Author Notes: This is a long story… I live in the middle of Tuscany, near a village with 350 people, all old farmers. I have had the privilege to eat in their humble houses, and be it a plate of beans with bread or a roasted rabbit on Sunday, everything tastes delicious. On the 15th of August, everyone gets together and have mass and the priest blesses the crops to come (wine and olive oil) and we cook for the whole village. And when I say we cook, I mean we, the women of the village. So we make lunch for more or less 350 people. All the produce and work is paid by us and expenses divided. Last year I was allocated the crostini section, which consisted of making 6 different types of crostini, one of which was the famous liver one. The sauces were made at home by 6 different ladies and all I had to do was assemble the plates. After one hour, I had obviously tried all of them and the liver one was quite good. So I asked for the recipe. 20 women shouted at the same time “Ma non, la mia è meglio!” meaning, “No, my recipe is better!”. It ended up in a huge argument about the ingredients and so on. At some point, and very discretely, one of the ladies poked me and said “Come to my house and I will show you how to make a decent liver pâté, all they know how to do is poor people’s liver pâté!”
In reality hers was much better. But the best one I have had the recipe was given to me by David, a Chef who owns a 16 seats restaurant and makes the most brilliant food you can imagine. He only used heart, liver and capers, opposed to the one they do in the countryside with a lot of spleen and anchovies that gives it a very dark and sour texture. So I am just passing on David’s liver pâté for crostini or other uses.
—Maria Teresa Jorge
Food52 Review: Maria Teresa Jorge’s simple and elegant recipe literally takes minutes to prepare. I used just chicken livers, leaving out the hearts (personal preference). The livers are sauteed with onions, capers, wine and sage and it is so flavorful. I chose to make this recipe as it is done in the Tuscan countryside, to chop rather than blend the livers. And I made it a day in advance of serving, and I think that it was even better the next day as the flavors had a chance to meld. My friends raved about it thinking it must have been very difficult to make. I really love a recipe that uses only a few ingredients, is not fussy, and has such a delicious result. Whether you serve at a party or make a light no-fuss dinner for one this recipe is simplicity at its best —sdebrango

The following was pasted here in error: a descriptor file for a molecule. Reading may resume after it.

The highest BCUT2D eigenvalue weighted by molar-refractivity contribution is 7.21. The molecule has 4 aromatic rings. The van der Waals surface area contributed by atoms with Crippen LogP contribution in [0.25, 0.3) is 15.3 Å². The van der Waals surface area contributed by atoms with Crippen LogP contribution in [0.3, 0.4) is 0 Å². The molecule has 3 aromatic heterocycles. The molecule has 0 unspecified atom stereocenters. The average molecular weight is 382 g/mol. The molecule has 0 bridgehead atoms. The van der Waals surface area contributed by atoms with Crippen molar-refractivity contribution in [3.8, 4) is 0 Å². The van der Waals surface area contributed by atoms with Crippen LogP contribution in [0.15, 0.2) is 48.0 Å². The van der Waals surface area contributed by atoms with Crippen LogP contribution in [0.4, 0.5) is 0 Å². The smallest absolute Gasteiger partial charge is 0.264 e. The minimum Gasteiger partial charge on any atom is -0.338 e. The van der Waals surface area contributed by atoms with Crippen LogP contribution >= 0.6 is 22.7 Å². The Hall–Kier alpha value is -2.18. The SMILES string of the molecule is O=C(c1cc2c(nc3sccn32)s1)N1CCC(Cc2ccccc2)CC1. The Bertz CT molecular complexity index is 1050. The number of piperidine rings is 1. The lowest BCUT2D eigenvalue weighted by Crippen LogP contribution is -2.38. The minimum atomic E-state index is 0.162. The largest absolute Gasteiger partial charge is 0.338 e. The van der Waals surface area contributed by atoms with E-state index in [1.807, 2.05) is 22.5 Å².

very fresh chicken livers chopped roughly
very fresh chicken hearts chopped roughly
red onion chopped finely
fresh sage leaves
tablespoons Extra Virgin Olive Oil
tablespoon salted capers
tablespoons Vin Santo
- Clean, trim and devein the chicken livers and hearts and chop roughly.
- Wash the salted capers with cold water and then leave them 15 minutes in a bowl with cold water. Pat dry and set aside.
- Chop the onion finely.
- In a pan, add the olive oil, onion and sage leafs. When the onion is translucent add the chicken livers and hearts, stir and allow to brown on all sides, about 4 minutes. Add the capers and the Vin Santo and stir to mix well. Simmer on low temperature about 10 minutes.
- Remove from the heat, discard the sage leaves and process with an immersion hand blender.
- Season with salt and pepper.
- Cut Italian bread in slices, lightly toast them and spread the liver pâté on the toasts and serve immediately.
- Note 1: the liver pâté can be made well in advance. Toast the bread when serving it.
- Note 2: In Tuscany, the traditional pâté made in the countryside is chopped by hand with a knife so it’s more granulated. I blend it to get a smoother paste because I like it better this way. If you want a softer and more smooth paste, add 1 tablespoon of soft butter when processing the pâté and blend more time.
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